Updated: 09-21-2007 08:53:59 AM

ELIZABETH SOLOMONT -, Special to the Sun
The New York Sun

In an attempt to treat thousands more individuals with health problems stemming from the attacks of September 11, 2001, the city is undertaking a major expansion of its World Trade Center Environmental Health Center at Bellevue Hospital.

The city plans to open two new sites, at Gouverneur Healthcare Services in Manhattan and Elmhurst Hospital Center in Queens, at a cost of $33 million. City officials said yesterday that they hope to enroll 20,000 individuals for treatment over the next five years. To coincide with the expansion plan, the fire department yesterday released a 64-page report on the physical and psychological effects of the attacks on rescue workers. Based on a six-year assessment of 14,200 firefighters and Emergency Medical Service technicians, the report found that more than 79% of those who responded to the attacks experienced at least one lower respiratory symptom.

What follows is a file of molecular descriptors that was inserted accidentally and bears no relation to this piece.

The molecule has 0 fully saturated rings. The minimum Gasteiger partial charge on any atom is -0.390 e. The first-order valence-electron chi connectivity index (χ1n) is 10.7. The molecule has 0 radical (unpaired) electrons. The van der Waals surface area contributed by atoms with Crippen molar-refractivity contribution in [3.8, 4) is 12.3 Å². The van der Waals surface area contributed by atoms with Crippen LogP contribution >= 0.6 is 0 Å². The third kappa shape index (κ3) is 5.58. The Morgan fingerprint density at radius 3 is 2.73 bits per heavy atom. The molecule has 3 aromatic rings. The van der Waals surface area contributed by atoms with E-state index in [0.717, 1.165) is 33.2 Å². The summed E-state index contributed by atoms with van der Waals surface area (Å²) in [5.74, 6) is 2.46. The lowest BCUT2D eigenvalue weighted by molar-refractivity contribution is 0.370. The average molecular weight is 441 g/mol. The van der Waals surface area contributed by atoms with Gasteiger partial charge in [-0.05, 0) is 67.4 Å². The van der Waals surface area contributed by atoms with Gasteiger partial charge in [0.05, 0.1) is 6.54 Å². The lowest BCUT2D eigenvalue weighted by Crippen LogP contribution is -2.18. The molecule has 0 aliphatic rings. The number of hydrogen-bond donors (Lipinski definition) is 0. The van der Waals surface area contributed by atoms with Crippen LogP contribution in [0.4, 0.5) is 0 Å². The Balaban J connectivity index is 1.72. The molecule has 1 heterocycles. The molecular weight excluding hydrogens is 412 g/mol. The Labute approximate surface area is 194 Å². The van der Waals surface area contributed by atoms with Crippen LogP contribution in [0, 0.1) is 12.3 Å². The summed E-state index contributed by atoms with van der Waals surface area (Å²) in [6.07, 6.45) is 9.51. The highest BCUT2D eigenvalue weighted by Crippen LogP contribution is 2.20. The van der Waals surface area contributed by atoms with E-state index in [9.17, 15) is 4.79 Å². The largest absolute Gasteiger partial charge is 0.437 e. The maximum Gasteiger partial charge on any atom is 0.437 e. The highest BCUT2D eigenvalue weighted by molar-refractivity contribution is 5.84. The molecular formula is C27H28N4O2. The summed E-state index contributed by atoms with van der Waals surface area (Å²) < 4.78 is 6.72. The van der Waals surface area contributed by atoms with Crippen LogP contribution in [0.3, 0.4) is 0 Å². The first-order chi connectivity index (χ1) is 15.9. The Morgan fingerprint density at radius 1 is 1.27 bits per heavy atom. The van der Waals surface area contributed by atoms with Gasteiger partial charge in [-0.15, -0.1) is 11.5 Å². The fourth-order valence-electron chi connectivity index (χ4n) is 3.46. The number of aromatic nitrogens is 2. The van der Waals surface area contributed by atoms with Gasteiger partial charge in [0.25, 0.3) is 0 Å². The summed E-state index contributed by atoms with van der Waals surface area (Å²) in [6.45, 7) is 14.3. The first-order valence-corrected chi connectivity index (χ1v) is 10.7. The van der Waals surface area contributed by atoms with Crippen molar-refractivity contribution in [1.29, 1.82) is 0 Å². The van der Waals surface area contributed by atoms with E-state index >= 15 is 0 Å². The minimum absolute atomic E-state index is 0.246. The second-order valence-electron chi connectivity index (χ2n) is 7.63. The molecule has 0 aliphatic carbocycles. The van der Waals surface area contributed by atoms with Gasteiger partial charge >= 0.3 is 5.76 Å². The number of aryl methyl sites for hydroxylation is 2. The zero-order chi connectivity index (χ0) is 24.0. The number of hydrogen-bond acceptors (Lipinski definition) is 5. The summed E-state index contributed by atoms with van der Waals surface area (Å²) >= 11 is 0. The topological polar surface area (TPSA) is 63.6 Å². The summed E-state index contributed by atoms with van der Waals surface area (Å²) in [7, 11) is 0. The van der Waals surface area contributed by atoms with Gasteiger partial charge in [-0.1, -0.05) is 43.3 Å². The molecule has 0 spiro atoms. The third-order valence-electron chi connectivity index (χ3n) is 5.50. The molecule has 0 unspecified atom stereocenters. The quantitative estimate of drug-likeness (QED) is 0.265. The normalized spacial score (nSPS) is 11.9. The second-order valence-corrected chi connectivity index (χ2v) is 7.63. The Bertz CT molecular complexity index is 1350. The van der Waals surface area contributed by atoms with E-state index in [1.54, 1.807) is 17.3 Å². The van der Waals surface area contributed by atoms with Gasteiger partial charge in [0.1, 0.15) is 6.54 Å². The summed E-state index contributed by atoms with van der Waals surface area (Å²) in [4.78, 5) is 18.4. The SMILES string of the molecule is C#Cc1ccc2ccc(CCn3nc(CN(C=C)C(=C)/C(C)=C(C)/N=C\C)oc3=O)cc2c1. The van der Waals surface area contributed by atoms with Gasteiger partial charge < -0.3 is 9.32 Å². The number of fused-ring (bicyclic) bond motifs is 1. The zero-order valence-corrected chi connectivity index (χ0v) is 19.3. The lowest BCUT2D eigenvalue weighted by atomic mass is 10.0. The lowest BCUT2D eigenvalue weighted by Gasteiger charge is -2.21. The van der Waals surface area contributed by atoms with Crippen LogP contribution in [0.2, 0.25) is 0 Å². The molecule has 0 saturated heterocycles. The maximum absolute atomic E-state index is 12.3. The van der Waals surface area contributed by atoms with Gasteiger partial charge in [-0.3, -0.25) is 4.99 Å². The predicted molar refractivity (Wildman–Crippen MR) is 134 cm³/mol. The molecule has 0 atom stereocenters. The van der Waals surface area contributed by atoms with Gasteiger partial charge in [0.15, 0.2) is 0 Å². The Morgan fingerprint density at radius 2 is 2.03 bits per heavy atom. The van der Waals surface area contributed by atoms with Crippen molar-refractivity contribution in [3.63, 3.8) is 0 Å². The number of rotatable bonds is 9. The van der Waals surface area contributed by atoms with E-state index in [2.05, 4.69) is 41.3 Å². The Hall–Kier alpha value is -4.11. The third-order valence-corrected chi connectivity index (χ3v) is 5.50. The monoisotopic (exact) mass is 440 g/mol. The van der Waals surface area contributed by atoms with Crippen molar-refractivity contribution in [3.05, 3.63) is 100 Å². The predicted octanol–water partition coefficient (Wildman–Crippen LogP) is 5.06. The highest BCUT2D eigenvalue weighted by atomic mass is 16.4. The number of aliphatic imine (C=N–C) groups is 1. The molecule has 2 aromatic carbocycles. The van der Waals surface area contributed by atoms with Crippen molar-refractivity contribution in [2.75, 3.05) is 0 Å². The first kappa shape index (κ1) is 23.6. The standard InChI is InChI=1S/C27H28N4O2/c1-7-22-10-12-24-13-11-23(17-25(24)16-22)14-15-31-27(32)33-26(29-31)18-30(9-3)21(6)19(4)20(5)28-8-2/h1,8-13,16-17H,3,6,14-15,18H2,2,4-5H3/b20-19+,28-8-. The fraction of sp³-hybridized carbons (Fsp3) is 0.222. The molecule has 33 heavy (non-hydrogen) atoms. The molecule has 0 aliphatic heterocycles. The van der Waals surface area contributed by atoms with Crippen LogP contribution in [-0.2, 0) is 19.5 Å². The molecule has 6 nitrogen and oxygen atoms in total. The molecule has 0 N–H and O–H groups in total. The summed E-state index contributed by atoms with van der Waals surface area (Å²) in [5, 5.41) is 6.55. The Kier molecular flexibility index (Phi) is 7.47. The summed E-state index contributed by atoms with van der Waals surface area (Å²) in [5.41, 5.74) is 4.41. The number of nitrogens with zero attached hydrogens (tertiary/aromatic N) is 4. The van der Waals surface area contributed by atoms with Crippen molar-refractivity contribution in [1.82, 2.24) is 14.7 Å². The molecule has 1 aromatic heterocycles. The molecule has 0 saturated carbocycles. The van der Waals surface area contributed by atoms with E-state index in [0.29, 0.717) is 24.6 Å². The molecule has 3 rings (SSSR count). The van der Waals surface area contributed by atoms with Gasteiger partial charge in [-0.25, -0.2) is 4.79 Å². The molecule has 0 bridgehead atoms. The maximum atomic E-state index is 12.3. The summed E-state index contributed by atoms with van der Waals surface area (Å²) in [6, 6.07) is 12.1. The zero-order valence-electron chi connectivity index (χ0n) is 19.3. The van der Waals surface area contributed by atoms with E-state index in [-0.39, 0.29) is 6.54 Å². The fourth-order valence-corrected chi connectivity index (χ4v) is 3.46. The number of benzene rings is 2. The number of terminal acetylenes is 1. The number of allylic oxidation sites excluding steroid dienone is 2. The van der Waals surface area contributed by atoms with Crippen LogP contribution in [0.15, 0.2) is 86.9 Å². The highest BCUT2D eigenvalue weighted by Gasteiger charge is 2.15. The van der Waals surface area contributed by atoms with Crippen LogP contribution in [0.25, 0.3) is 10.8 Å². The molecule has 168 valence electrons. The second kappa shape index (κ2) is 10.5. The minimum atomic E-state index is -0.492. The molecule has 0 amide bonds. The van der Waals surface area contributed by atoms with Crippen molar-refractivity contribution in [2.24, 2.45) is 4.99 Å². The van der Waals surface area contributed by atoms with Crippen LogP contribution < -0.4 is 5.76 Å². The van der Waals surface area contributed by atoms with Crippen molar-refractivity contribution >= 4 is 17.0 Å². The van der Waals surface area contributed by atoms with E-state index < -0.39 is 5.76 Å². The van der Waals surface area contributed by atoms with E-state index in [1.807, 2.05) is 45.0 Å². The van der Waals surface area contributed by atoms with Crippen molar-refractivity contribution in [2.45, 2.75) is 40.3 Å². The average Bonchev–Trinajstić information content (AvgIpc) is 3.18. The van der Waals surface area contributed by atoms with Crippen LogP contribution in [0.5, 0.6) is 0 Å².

The report also found that the number of retiring firefighters and fire officials who collected disability pensions for lung problems after 2001 increased to an average of 146 individuals a year compared to 49 a year before the attacks.

"These statistics are heartbreaking," Mayor Bloomberg said, reiterating his support for increased federal funding to treat illnesses related to the attacks.

In a statement, Rep. Jerrold Nadler praised the mayor's support for the James Zadroga 9/11 Health and Compensation Act, which he introduced in Congress last week with Reps. Carolyn Maloney and Vito Fossella. The bill would fund the treatment of health issues related to the attacks and would reopen the Victim Compensation Fund.

"Whether you were caught in the plume, cleaned up poisonous indoor dust, or were exposed to contamination in your home or workplace - if you were exposed to toxins from the World Trade Center, you should have access to quality care," he said.